(b) The poly-N-vinyl oxazolidinones such as poly-N- vinyl-Z-oxazolidinone, poly-N vinyl-5-methyl-2-oxazolidinone, poly N-vinyl-S-ethyl-Z-oxazolidinone, poly-N vinyl 4,5, dimethyl-Z-oxaZolidinone and their derivatives and copolymers. These may vary from the low molecular weight polymers with Fikentscher K values of about K10, K90 or higher.
(c) The block copolymers of polyoxyethylene and polyoxypropylene. These polymers may be prepared by controlled polymerization to produce polymers comprising a core of a water-insoluble polyoxypropylene chain to which is attached at each end water soluble polyoxyethylene groups. Control over the lengths of the chains and groups results in polymers with varying molecular weights and solubilities. Illustrative of these types of polymers and related polymers such as those described in U.S. Patent 2,882,171 are the products sold under the trade-marks Pluronic and Tetronic by Wyandotte Chemical Corporation, Wyandotte, Michigan.
The amount of a single polymeric material or a combination of polymeric materials to be used in forming the most desirable complex for each specific polypeptide antibiotic or combination of antibiotic is best determined by trial testing. In general, however, the amount of total polymeric material required to form a satisfactory complex is about equal to 25% of and not greater than 30 times the weight of the anti-biotic. Larger amounts may, of course, be used, but without particular advantage.
The non-aqueous solvents preferred for use in the practice of the present invention are those solvents which in addition to being solvents for the materials at room temperatures may be readily removed to obtain the desired complex. Illustrative of such solvents are methanol. ethanol, isopropanol, benzyl alcohol, pyridine and the like. Other non-aqueous solvents may also be used, but their removal may require elaborate steps. The specific non-aqueous solvent or combination of compatible nonaqueous solvents to be used in any specific case depends, of course, upon the choice of materials to be complexed.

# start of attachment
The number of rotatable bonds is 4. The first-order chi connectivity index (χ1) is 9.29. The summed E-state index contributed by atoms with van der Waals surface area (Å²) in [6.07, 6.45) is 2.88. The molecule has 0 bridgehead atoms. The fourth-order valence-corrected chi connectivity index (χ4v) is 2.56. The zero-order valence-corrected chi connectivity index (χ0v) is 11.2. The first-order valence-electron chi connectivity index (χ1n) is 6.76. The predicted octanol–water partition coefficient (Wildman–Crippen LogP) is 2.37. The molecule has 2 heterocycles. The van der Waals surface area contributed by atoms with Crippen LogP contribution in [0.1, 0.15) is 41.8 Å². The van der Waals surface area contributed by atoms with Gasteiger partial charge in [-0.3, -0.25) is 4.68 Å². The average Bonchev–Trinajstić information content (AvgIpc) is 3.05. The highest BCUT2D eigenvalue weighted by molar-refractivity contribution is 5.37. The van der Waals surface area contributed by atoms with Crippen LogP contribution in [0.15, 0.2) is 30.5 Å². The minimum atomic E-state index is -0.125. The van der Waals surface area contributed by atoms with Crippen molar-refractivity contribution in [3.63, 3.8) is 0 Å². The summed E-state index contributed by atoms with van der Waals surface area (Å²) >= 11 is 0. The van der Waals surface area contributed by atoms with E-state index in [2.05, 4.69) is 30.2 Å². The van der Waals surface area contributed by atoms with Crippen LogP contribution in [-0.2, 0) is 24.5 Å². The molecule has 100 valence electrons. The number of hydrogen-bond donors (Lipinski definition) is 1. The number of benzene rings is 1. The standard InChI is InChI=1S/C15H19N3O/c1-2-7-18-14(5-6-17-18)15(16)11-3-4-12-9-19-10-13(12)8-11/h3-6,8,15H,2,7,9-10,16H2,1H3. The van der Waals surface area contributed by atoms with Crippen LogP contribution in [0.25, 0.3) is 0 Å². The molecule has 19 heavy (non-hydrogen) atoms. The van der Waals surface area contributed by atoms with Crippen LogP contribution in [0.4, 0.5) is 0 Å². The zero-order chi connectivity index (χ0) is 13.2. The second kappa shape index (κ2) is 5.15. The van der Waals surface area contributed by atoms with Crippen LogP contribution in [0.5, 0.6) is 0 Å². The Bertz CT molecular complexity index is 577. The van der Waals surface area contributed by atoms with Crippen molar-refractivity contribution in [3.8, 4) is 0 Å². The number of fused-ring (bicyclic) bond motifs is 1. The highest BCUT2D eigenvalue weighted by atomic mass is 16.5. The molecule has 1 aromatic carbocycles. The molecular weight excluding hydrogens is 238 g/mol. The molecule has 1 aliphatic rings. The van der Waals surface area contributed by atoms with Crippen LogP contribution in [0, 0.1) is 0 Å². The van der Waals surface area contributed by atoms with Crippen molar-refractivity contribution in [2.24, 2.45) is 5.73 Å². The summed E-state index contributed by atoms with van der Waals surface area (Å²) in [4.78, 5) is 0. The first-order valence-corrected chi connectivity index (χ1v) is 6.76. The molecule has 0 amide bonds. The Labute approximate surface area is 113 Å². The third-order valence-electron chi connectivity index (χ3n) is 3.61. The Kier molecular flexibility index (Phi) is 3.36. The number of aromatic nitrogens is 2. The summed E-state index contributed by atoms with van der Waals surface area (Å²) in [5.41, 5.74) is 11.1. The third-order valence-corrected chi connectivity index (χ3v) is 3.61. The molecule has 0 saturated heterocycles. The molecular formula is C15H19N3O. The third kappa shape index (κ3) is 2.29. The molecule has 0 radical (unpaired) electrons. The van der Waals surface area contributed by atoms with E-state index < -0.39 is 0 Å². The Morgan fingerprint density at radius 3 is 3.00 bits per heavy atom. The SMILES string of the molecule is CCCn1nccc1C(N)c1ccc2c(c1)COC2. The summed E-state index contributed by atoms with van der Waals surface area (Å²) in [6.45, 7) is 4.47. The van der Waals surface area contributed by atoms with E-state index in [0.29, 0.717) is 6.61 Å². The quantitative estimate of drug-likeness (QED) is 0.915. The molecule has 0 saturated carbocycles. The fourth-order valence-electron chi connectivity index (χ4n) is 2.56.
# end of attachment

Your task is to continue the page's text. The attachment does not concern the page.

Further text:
While the removal of the solvent may be accomplished by evaporation at room temperature, for instance, by spreading in a thin layer on glass plates, this method is generally suitable only for the preparation of small amounts of the complexes. For the preparation of larger amounts other techniques such as drum drying or other types of commercial drying methods may be used.
The practice of the present invention is further illustrated by reference to the following examples in which '3'! all parts and percentages are expressed as parts and percentages by weight unless otherwise specified.
Example I The procedure of Example I was repeated using methanol in place of ethanol and two parts of a polyoxyethylene-polyoxypropylene block copolymer (Pluronic P68) in place of the PVP (K30) with essentially identical results.
Example III The procedure of Example I was repeated employing parts of poly N-vinyl-2-oxazolidone (K30) in place of the polyvinyl pyrrolidone (K30) with essentially identical results.
Example IV The procedure of Example I was repeated employing 0.5 part of polyoxyethylene-polyoxypropylene block copolymer (Pluronic P77) in place of the polyvinyl pyrrolidone (K30) with identical results.
Example V The procedure of Example I was repeated employing 2 parts of a mixture containing equal amounts of polyvinyl pyrrolidone (K90) and a polyoxyethylene-polyoxypropylene block copolymer (Pluronic P77) in place of the PVP (K30).
Example VI One part of tyrocidine hydrochloride and tWo parts of polyvinyl pyrrolidone (K30) were dissolved in 20 parts of methanol. The solution was spread in a thin layer and allowed to evaporate to dryness at room temperature. The dried complex of the normally insoluble tyrocidine and the polymer dissolved readily in water to form clear anti-bacterial solutions containing 2% by weight in water.
Example VII The procedure of Example VI was repeated employing 3 parts of the copolymer of vinyl pyrrolidone and polyvinyl acetate (50 50) in place of the polyvinyl pyrrolidone (K30) with essentially identical results.